Q: Why did you choose to present your research with SGIM this year?
A: I was honored to have the opportunity to present our research on advancing health equity through partnerships with Medicaid stakeholders at the SGIM Annual Meeting. Given that our project involved teams in seven U.S. states, it was a privilege to share this project with physicians and students from across the country, many of whom came from states where our interventions are being implemented. I learned so much from the discussions at my poster session, which will help guide our future research and my growth as a student researcher.

Q: What is the Advancing Health Equity: Leading Care, Payment, and Systems Transformation program, and how did you get involved in this work?
A: Advancing Health Equity is a national program supported by the Robert Wood Johnson Foundation and based at the University of Chicago that brings together cross-sector partnerships to reduce and eliminate health inequities through care transformation and payment reform. My mentor, Dr. Marshall Chin, is co-director of the program. Advancing Health Equity is innovative, interdisciplinary, and impactful in its mission to change structures in the healthcare system that perpetuate health inequities. As a medical student, I was excited to learn from and contribute to this cutting-edge, systems-level research, which aligns with my values.

Q: What is the Roadmap to Advance Health Equity model, and what were your research findings?
A: The Roadmap to Advance Health Equity is a model created by Advancing Health Equity to help organizations develop an approach to reducing health inequities. In our research, we provided this model to cross-sector teams and investigated what facilitators and challenges teams faced during initiative design and implementation. We found that collaboration across Medicaid stakeholders was productive. Teams grappled with common themes as they operationalized this model, such as overcoming preexisting stakeholder assumptions about health inequities in their community. Our findings can help future multi-stakeholder collaborations integrate health equity into care delivery and payment reforms.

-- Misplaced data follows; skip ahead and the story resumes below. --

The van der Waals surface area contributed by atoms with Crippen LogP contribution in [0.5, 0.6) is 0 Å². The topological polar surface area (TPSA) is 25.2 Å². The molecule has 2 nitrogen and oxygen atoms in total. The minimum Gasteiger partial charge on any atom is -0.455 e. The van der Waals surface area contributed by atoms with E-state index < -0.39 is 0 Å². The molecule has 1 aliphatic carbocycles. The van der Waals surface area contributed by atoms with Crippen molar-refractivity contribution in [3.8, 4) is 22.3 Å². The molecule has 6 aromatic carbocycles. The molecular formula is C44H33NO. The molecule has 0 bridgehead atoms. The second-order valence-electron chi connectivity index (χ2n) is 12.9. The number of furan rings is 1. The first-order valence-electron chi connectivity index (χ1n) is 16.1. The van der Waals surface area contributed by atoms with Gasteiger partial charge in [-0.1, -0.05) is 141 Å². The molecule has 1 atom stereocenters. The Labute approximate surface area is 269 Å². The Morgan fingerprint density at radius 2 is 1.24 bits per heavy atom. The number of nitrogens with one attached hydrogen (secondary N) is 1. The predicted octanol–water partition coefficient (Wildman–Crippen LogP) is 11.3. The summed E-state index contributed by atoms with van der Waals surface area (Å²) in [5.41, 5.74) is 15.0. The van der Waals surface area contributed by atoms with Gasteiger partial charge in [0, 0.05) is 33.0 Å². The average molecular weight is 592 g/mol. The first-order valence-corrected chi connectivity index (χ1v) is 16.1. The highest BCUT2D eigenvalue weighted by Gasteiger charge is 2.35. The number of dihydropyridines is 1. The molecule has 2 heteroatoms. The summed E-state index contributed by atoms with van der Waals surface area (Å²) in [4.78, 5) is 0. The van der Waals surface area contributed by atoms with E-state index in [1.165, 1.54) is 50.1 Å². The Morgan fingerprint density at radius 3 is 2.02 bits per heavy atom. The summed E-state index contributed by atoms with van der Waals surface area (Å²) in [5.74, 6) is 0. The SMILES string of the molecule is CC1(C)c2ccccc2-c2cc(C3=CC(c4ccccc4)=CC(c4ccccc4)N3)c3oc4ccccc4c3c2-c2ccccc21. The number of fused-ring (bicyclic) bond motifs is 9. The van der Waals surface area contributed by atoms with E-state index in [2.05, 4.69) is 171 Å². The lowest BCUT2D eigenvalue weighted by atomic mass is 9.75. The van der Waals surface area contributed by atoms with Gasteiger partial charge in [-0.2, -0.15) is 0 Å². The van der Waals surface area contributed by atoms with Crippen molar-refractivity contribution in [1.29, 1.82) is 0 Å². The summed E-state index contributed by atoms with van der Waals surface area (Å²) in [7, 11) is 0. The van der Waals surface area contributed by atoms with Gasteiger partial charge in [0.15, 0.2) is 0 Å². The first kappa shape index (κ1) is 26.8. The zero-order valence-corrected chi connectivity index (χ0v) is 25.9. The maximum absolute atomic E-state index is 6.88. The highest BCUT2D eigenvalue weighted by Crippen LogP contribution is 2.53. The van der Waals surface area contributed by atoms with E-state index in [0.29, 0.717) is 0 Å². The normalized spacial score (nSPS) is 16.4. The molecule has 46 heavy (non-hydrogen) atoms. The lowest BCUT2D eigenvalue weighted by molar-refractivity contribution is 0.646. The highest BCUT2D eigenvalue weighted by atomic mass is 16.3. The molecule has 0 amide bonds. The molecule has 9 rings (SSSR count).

Q: Do you plan to continue your work with the Advancing Health Equity program?
A: As a medical student, I would like to continue working with Advancing Health Equity as much as possible. After completing my clinical rotations this year, I anticipate having more research availability and look forward to continuing to work with this program.

Q: The 3rd year of medical school is notoriously difficult. How have you learned to manage your time and energy to participate in this research?
A: I conducted this research during the summer after my first year of medical school and throughout my second year. Although balancing my studying with research was sometimes challenging, this project was an inspiring and stimulating academic outlet that helped keep me motivated when my coursework was challenging. I am grateful that Dr. Chin, my advisor, worked closely with me to adjust our research timeline to fit my schedule.

Q: Besides this research, you co-lead the Chicago Street Medicine program at the University of Chicago. Can you explain this program and how it has supported your interest in health equity?
A: Chicago Street Medicine is a nonprofit organization that provides street medicine to people experiencing homelessness and housing instability across Chicago. Our street medicine teams visit encampments and individual sites at locations where people are congregated or living and provide medical care. Helping lead this organization has further developed my interest in providing and improving medical care to people experiencing housing instability. I witnessed how many of the inequities and barriers to health care that our street medicine patients face are preventable. This program has fueled my interest in health equity, especially in helping expand care access and quality for individuals who face multiple, complex barriers.

Q: What type of residency program do you hope to join, and what sparked your interest in general internal medicine?
A: I hope to pursue a career that involves caring for a diverse patient population with various diseases and medical needs. I am inspired by the many general internist physicians dedicated to improving healthcare access and quality across the spectrum—from preventive care to chronic disease management. I remain undecided on what type of residency program I hope to  join. However, my current interests include internal medicine and emergency medicine.




Job Position & Institution

Third-year medical student at the University of Chicago Pritzker School of Medicine